Why is the Vagus Nerve so important for relaxation?
The vagus nerve sends branches of parasympathetic fibres to tissues and organs all around the
body (as shown in the diagram). It is connected to nerve cells that influence how we perceive social
skills like eye contact, speech, recognizing facial expressions, and regulation of emotional responses.
Dr Steven Porges discovered in his work with the vagus nerve, that as humans we have evolved over time
to operate in the modern world in the social portion of our brain. In this portion we are constantly checking for cues in our environment, with assistance from all the tissues and organs linked to the vagus nerve,
to ensure that all is well in our social environments and that we are not in imminent danger.
The vagus nerve continually sends messages about the state of our body including our sensations, emotions or gut feelings up to the brain. Likewise,the brain also sends information down to the gut, telling it that it is safe torest and digest or get ready for fight or flight to deal with threatening situations. The vagus nerve has two branches. A myelinated branch that is the newest ‘modern day’ branch that helps us engage in our social
interactions and promotes relaxation by inhibiting the sympathetic fight or flight ready for action influence on the heart. The other branch of the vagus nerve is the unmyelinated older branch which is our primitive Freeze
response. All of this process is subconscious.
If we encounter a stressful upsetting situation, or even just imagine an impending situation (angry boss, exam, needle, flying, upsetting or painful sexual encounter….etc….etc…) our adrenal glands release a chemical
called epinephrine. Epinephrine is too large to pass over the blood-brain barrier, but our vagus nerve can transport it to the brain via vagus nerve fibres that go to the brain. These fibres stimulate brain neurons, which then release norepinephrine into the memory centres of the brain known as the amygdala and hippocampus. When the amygdala and hippocampus are stimulated, they store specific details of the emotionally arousing
experiences into long-term storage. The more highly emotionally arousing or significant the event is, especially if it is life-threatening, the more the brain will strengthen and reinforce the neural pathways to it. If our memory banks reminds us that this event is a threat to our wellbeing, our brain then prepares to protect our survival by setting off the fight or flight response. If we are in any way compromised and there is absolutely no way of escape, even though logically submission may not be in our best interests, we switch into FREEZE response. Freeze is totally involuntary, we have absolutely no control over it. A prolonged stressful environment, coupled with unresolved emotional baggage that we have not cleared from our memory banks, blinkers our
perception making us even more prone to see events as threatening, which further strengthens negative neural pathways that don’t serve our highest good. As we are living in a state of impending threat we are
constantly churning out unhealthy level of stress hormones preparing us for fight or flight instead of a healthier efficient rest and digest environment for our body. The optimal healthy functioning of our tissues and organs is compromised lowering our immunity, making us susceptible to disease, impairing functioning of our DNA, and aging us before our time Remember, because epinephrine cannot pass the blood brain barrier, it is the the vagus nerve that decides how well it will deliver the epinephrine to the brain to search the memory bank for possible threat so it can stimulate the fight or flight response. Even though all of this is a subconscious process, because of the neuroplasticity of the brain, you can actively influence and ‘tone’ the vagal nerve to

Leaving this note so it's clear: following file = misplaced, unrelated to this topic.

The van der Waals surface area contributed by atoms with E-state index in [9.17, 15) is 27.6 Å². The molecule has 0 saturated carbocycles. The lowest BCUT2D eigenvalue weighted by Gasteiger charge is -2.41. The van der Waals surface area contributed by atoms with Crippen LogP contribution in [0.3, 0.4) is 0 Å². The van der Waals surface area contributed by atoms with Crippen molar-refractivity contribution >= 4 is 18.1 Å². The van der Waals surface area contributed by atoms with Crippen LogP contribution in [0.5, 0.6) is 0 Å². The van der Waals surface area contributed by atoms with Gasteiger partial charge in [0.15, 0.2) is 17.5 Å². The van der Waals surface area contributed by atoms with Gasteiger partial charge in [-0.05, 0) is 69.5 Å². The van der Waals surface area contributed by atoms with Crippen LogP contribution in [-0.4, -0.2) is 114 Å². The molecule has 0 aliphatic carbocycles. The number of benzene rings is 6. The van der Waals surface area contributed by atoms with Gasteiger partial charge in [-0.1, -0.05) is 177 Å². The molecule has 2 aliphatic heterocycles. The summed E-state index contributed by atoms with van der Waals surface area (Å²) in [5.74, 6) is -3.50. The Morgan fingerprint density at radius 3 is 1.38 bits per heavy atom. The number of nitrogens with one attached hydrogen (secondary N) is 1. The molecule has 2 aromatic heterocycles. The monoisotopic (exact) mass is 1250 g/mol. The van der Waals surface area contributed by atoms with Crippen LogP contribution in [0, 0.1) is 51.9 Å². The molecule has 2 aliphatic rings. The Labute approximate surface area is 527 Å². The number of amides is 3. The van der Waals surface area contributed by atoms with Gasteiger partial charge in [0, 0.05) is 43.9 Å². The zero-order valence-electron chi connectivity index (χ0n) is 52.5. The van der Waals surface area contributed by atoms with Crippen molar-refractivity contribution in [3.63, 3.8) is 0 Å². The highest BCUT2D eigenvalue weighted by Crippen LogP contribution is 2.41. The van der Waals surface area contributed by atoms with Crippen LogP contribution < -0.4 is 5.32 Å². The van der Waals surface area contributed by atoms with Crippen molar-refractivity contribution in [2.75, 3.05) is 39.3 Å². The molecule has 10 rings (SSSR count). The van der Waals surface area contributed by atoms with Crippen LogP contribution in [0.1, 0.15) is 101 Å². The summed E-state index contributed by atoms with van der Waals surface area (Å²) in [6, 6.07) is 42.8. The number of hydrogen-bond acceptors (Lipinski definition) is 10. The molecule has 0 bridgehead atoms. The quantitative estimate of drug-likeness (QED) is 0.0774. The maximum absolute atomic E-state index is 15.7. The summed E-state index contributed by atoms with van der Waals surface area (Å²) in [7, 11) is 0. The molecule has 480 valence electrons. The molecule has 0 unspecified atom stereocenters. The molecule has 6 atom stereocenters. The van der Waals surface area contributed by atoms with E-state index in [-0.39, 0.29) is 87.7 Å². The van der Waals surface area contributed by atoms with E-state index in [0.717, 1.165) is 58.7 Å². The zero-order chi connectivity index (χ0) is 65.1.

inhibit the fight or flight response yourself. If you have a high vagal nerve tone, you are able to recover quickly from stressful, upsetting situations. A low vagal nerve tone, means you will be hypervigilant, on high alert for perceived threat, which means you have a low threshold for stress.
How Stimulating & Toning the Vagus Nerve Helps Us
GUT Increases stomach acidity, digestive juices and gut flow.
Improving the tone can help with food sensitivities,
inflammation and gut problems
ANTI-INFLAMMATORY High vagal tone helps to overcome
autoimmune thyroid conditions, lupus, rheumatoid arthritis,
HEART Controls heart rate variability, and blood pressure.
The more you can increase vagus tone (activate it) the lower
will be your risk for heart disease and stroke. The vagus
nerve inhibits the fight or flight influence on the heart.
LIVER & PANCREAS Controls balance and storage of blood
glucose levels, increasing tone can lower chance of diabetes
GALLBLADDER Reduces toxins and breaks down fat due to
its ability to influence release of bile
BRAIN Helps control anxiety and depression. Increases
concentration and processing of information
STRESS Allows better mood and greater resilience to stress
SOCIAL SKILLS Enhances connection and empathy with
SEX & ORGASM The vagus nerve has branches in the anal
sphincter, cervix, uterus and vagina. Increasing vagus tone
increases the propensity to achieve orgasm not just in the
genitals, but in various parts of the body, and heightens the
length and degree of intensity of an orgasm. Because the
vagus nerve bypasses the spinal cord, even women who are
paraplegic, can still achieve cervical orgasms.